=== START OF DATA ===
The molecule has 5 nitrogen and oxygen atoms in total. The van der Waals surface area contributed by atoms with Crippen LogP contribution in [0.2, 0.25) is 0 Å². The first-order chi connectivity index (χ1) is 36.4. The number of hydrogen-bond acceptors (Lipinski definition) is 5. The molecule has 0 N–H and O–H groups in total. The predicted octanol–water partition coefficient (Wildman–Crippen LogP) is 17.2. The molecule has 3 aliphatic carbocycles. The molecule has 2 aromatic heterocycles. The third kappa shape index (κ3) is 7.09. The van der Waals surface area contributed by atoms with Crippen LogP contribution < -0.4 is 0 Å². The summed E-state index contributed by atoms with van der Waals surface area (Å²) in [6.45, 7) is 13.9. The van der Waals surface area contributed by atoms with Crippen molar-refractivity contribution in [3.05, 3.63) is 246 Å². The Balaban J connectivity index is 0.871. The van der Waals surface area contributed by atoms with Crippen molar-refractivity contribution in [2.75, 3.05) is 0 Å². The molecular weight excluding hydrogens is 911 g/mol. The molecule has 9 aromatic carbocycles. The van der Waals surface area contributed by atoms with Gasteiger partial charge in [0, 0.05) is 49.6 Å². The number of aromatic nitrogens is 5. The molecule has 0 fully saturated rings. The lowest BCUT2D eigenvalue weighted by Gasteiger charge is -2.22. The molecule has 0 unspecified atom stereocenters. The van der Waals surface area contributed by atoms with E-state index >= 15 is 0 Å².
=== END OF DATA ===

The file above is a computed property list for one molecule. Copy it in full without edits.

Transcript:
The molecule has 5 nitrogen and oxygen atoms in total. The van der Waals surface area contributed by atoms with Crippen LogP contribution in [0.2, 0.25) is 0 Å². The first-order chi connectivity index (χ1) is 36.4. The number of hydrogen-bond acceptors (Lipinski definition) is 5. The molecule has 0 N–H and O–H groups in total. The predicted octanol–water partition coefficient (Wildman–Crippen LogP) is 17.2. The molecule has 3 aliphatic carbocycles. The molecule has 2 aromatic heterocycles. The third kappa shape index (κ3) is 7.09. The van der Waals surface area contributed by atoms with Crippen LogP contribution < -0.4 is 0 Å². The summed E-state index contributed by atoms with van der Waals surface area (Å²) in [6.45, 7) is 13.9. The van der Waals surface area contributed by atoms with Crippen molar-refractivity contribution in [3.05, 3.63) is 246 Å². The Balaban J connectivity index is 0.871. The van der Waals surface area contributed by atoms with Crippen molar-refractivity contribution in [2.75, 3.05) is 0 Å². The molecular weight excluding hydrogens is 911 g/mol. The molecule has 9 aromatic carbocycles. The van der Waals surface area contributed by atoms with Gasteiger partial charge in [0, 0.05) is 49.6 Å². The number of aromatic nitrogens is 5. The molecule has 0 fully saturated rings. The lowest BCUT2D eigenvalue weighted by Gasteiger charge is -2.22. The molecule has 0 unspecified atom stereocenters. The van der Waals surface area contributed by atoms with E-state index >= 15 is 0 Å².